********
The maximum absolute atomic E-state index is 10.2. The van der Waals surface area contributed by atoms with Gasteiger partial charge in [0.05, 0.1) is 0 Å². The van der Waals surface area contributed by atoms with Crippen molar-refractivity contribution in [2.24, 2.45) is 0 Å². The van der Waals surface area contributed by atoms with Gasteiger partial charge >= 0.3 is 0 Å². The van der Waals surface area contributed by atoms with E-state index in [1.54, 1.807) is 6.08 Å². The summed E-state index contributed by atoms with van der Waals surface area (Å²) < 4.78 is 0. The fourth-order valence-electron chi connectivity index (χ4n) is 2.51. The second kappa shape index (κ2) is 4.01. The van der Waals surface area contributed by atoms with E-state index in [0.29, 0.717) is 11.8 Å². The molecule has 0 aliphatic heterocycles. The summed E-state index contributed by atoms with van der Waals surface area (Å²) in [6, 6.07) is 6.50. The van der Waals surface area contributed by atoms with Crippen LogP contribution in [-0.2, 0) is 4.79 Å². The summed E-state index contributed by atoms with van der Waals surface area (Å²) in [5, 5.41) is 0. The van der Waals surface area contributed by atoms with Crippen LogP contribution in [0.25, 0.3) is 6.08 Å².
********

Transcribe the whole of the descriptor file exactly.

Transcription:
The maximum absolute atomic E-state index is 10.2. The van der Waals surface area contributed by atoms with Gasteiger partial charge in [0.05, 0.1) is 0 Å². The van der Waals surface area contributed by atoms with Crippen molar-refractivity contribution in [2.24, 2.45) is 0 Å². The van der Waals surface area contributed by atoms with Gasteiger partial charge >= 0.3 is 0 Å². The van der Waals surface area contributed by atoms with E-state index in [1.54, 1.807) is 6.08 Å². The summed E-state index contributed by atoms with van der Waals surface area (Å²) < 4.78 is 0. The fourth-order valence-electron chi connectivity index (χ4n) is 2.51. The second kappa shape index (κ2) is 4.01. The van der Waals surface area contributed by atoms with E-state index in [0.29, 0.717) is 11.8 Å². The molecule has 0 aliphatic heterocycles. The summed E-state index contributed by atoms with van der Waals surface area (Å²) in [6, 6.07) is 6.50. The van der Waals surface area contributed by atoms with Crippen LogP contribution in [-0.2, 0) is 4.79 Å². The summed E-state index contributed by atoms with van der Waals surface area (Å²) in [5, 5.41) is 0. The van der Waals surface area contributed by atoms with Crippen LogP contribution in [0.25, 0.3) is 6.08 Å².